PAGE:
Lisa Charleyboy and Mary Beth Leatherdale, eds. #NotYourPrincess: Voices of Native American Women. Toronto: Annick, 2017. 112 pp. ISBN: 9781554519576.

 

http://www.annickpress.com/NotYourPrincess

 

#NotYourPrincess: Voices of Native American Women, co-edited by Lisa Charleyboy and Mary Beth Leatherdale, is a heartfelt and heart-full contribution to the creative productions of Indigenous women, queer, trans, two-spirit, and non-binary communities that have proliferated in Canada and the United States over the past several years.  Described by Charleyboy as a "love letter to all young Indigenous women trying to find their way" as well as an effort to "[dispel] stereotypes so we can collectively move forward to a brighter future," (9) #NotYourPrincess is a book by and about Native women and girls written for Native women and girls.  It includes poems, essays, interviews, and art from a multigenerational collection of over fifty contributors who belong to a diverse array of Indigenous communities and showcases the voices of Indigenous women and girls as they speak to relationality, the gendered and sexual oppression of colonization, stereotypes, and Indigenous futurity.  These themes are organized (respectively) into four sections: (1) the ties that bind us, (2) it could have been me, (3) I am not your princess, and (4) pathfinders.

 

At its core, #NotYourPrincess is concerned with witnessing, refusing, and transcending the violence that settler colonialism and heteropatriarchy directs toward Indigenous women and girls.  The magnitude of such violence is described most succinctly in Nahanni Fontaine's contribution to the collection, "Reclaiming Indigenous Women's Rights":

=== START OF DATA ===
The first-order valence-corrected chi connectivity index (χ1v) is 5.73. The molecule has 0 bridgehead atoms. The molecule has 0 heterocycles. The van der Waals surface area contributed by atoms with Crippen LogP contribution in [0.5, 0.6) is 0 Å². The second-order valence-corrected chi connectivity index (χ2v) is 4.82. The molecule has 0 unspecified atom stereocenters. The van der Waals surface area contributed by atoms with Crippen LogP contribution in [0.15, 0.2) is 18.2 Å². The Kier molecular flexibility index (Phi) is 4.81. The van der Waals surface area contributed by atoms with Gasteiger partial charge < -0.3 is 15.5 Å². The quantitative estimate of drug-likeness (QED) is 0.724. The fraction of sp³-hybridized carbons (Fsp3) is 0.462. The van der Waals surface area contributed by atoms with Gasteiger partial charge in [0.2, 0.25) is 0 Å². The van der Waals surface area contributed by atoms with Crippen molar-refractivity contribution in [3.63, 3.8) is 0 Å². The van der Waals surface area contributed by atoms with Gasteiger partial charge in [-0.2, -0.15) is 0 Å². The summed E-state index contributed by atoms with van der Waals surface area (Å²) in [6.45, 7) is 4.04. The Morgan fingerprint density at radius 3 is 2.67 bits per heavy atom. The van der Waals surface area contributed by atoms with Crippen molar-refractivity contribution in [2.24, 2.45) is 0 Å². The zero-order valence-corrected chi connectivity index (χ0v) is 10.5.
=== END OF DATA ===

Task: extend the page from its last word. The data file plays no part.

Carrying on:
Altering, diminishing, and transforming Indigenous women and girls' spaces and places within the nation, tribe, territory, community, and family has sown and set the seeds and firmly entrenched the conditions for physical and sexual violence; the break-down of community-based thinking; intergenerational trauma; economic and political marginalization; the regulation and oppression of our reproductive health, including being sterilized by the government without our consent; the theft of our children, taken to residential schools and put up for adoption without our permission; and, ultimately, the theft of our very lives (25).

 

The taste, touch, and feel of the violence that Fontaine speaks of is explored in more depth by a number of contributors to the collection.  For example, in her essay "We Are Not a Costume," Jessica Deer writes about the relationship between colonization, cultural appropriation, and sexual objectification, speaking specifically to the weight such representations force Native women and girls to bear: "We have to deal with ongoing marginalization and the lingering effects of colonization, like a culture that normalizes violence against us" (61).  In "The Things We Taught Our Daughters,' Helen Knott soberly reflects on the ways in which Indigenous communities have come to normalize and replicate the sexual and gendered violences that heteropatriarchal colonialism has introduced into our lives.  Lines such as "somewhere we learned to create an asylum / for the very things / that plague our dreams" (44) and "we stuck sexual abuse up on the mantelpiece / picture framed the portrait of rape / and named the old Rez dog domestic dispute" (45) are painful to stomach and demand critical self-reflection. Imajyn Cardinal's brief plea, "All over the news there are Native girls being hurt and abused.  I feel afraid when I walk around.  But I don't want to be afraid," (39) conveys a stark vulnerability that can't easily be dismissed. And Shelby Lisk's photo series "The Invisible Indian" communicates the dehumanization and commodification of Indigenous identity that has occurred through assimilationist efforts.  Alongside mugshot-like photographs of Native women and girls holding papers with their tribal registration numbers printed on them, Lisk describes the impossible-to-achieve expectations and desires that colonial powers have of Indigenous peoples and concludes, "They [colonizers] want my culture behind glass in a museum.  But they don't want me.  I'm not Indian enough" (65).